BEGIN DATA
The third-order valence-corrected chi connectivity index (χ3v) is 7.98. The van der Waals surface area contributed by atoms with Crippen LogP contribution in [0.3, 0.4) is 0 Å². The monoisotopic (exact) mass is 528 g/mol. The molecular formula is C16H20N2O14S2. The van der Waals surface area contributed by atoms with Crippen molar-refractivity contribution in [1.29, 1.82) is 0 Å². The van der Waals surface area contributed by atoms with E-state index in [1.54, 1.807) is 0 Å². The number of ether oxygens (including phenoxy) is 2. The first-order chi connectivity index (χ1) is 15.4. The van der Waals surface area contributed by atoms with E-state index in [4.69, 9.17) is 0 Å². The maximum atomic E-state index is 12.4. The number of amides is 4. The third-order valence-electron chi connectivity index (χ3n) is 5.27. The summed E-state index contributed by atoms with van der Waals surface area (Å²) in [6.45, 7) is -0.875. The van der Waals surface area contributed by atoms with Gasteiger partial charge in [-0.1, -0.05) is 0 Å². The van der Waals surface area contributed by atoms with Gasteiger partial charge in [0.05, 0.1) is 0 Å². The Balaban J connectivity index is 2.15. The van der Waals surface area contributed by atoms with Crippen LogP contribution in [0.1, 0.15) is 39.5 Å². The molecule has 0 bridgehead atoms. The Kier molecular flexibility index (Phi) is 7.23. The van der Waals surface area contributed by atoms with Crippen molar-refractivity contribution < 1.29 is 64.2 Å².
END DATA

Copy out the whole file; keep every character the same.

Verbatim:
The third-order valence-corrected chi connectivity index (χ3v) is 7.98. The van der Waals surface area contributed by atoms with Crippen LogP contribution in [0.3, 0.4) is 0 Å². The monoisotopic (exact) mass is 528 g/mol. The molecular formula is C16H20N2O14S2. The van der Waals surface area contributed by atoms with Crippen molar-refractivity contribution in [1.29, 1.82) is 0 Å². The van der Waals surface area contributed by atoms with E-state index in [1.54, 1.807) is 0 Å². The number of ether oxygens (including phenoxy) is 2. The first-order chi connectivity index (χ1) is 15.4. The van der Waals surface area contributed by atoms with E-state index in [4.69, 9.17) is 0 Å². The maximum atomic E-state index is 12.4. The number of amides is 4. The third-order valence-electron chi connectivity index (χ3n) is 5.27. The summed E-state index contributed by atoms with van der Waals surface area (Å²) in [6.45, 7) is -0.875. The van der Waals surface area contributed by atoms with Gasteiger partial charge in [-0.1, -0.05) is 0 Å². The van der Waals surface area contributed by atoms with Gasteiger partial charge in [0.05, 0.1) is 0 Å². The Balaban J connectivity index is 2.15. The van der Waals surface area contributed by atoms with Crippen LogP contribution in [0.1, 0.15) is 39.5 Å². The molecule has 0 bridgehead atoms. The Kier molecular flexibility index (Phi) is 7.23. The van der Waals surface area contributed by atoms with Crippen molar-refractivity contribution < 1.29 is 64.2 Å².